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Memorials of Edinburgh in the Olden Time


EARLIEST TRAD ITI ONS. 9 have elevated the character of his people. Tradition represents him as beguiling his tedious captivity in England with his pencil ; and Barnes relates that he left behind him, in a vault in Nottingham Castle, the whole story of our Saviour’s passion, curiously engraved on a rock with his own hand.’ With the death of this unfortunate prince terminated the direct line of the Bruce, that had so nobly established, in the independence of Scotland, their right to the throne ; and with it, too, may be considered to close the first epoch in the history of the Scottish capital, while as yet it was only the occasional seat of her Parliaments, and the temporary residence of her prince ; with many of the characteristics of a frontier town, ever on the watch to repel the approach of foreign invaders, or with resolute endurance to stand the Gst brunt of the Southron’s hostile inroads. Abercromby* says of it at this time : ‘‘ Edinburgh was then but a small burgh, or rather, as Walsingham calls it, a village, the houses of which, because they were so often exposed to incursions from England, being thatched for the most part with straw and turf; and when burnt or demolished, were with no great difficulty repaired. me strength of the Castle, the convenience of the Abbey, the fruitfulness of the adjacent country, and its no great distance from the borders, made after kings chuse to reside for the most part, to hold their Parliaments, and keep their courts of justice in this place.” Their mode of defence corresponded with the character of their habitations. When an overwhelming host crossed the borders, and poured down in irresistible fury upon the neighbouring Lothians, like the borderers of later times, they drove off their cattle, concealed their more bulky wealth, and even carried away the straw roofs of their houses, as some security against a conflagation: leaving the. enemy to wreak their futile vengeance upon the walls, that could be again replaced, to satisfy their simple wants, almost ere the retreating foes had reached their homes. Yet they never failed to retaliate ; and no sooner had the invaders been starved into a retreat from the deserted plains, than the burghers of the smoking hamlet were at their heels ; and, as Abercromby adds, “ Conformably to their usual custom, followed the enemy into his own country, and never put up their swords till by a retaliating invasion they had made up for their losses.” To complete the view of national manners at this early period, we shall add the lively picture of Froi~sart,w~h ich, notwithstanding the peculiarities incident to a foreigner’s description of habits altogether new to him, exhibits traits that may still be found under comparatively slight modifications at the present day, after a11 the changes that five centuries have produced. ‘( The Scots,” says he, (‘ are bold and hardy, and much inured to war ; they bring no carriages with them, on account of the mountains they have to pass, neither do they carry with them any provisions of bread or wine ; they have no occasion for pots or caldrons, for they dress the flesh of their cattle in the skins, after they have taken them off, and being nure to find plenty of them in the country they invade, they carry none with them. Under the flaps of his saddle, each man carries a broad plate of metal,’ andthe trusses behind him a bag full of meal. They place this plate over the fire, . ’ Martial Achievementa, vol. ii. p. 141. * Bid, voL ii. 189. a Banatyne, Mkc. Edin. Re- Scotorum Dwcrip. ’ Ibid, voL i p, 32. a Scottiec, A Girdle. B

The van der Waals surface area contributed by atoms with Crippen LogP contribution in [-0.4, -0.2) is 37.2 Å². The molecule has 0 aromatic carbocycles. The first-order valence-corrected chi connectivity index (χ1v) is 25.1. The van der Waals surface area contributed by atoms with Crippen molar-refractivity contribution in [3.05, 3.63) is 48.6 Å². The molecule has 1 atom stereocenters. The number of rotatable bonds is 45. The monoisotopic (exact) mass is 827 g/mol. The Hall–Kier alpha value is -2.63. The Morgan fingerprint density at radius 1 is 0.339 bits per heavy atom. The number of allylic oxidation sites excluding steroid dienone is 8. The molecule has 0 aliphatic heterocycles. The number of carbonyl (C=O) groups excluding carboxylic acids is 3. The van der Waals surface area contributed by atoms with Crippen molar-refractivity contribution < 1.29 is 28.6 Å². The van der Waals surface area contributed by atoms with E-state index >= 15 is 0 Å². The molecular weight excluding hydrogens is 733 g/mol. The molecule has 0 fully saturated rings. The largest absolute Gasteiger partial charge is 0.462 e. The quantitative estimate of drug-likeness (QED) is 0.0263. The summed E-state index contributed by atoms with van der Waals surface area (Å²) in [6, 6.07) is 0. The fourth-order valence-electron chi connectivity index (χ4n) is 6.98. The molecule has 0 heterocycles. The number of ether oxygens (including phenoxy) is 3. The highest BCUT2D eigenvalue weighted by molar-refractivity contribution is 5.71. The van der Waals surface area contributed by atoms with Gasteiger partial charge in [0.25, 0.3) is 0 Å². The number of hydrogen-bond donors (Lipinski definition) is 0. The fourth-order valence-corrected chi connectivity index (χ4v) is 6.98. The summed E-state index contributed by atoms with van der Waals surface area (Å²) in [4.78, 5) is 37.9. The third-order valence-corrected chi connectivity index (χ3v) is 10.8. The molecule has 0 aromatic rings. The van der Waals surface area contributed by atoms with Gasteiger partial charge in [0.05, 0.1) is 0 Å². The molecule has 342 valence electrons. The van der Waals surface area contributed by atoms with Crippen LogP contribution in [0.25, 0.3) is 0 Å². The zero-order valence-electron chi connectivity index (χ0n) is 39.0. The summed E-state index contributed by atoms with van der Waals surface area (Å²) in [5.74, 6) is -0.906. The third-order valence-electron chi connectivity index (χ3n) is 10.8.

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ro MEMORIALS OF EDINBURGH. mix with water their ;atmeal ; and when the plate is heated, put a little of the paste upon it, and make a thin cake, like a cracknell or biscuit, which they eat to warm their stomachs : it is therefore no wonder that they should perform a longer day’s march than any other Boldiers I ” VIGNETTE-corbel, from Sh Qiles’s Church,
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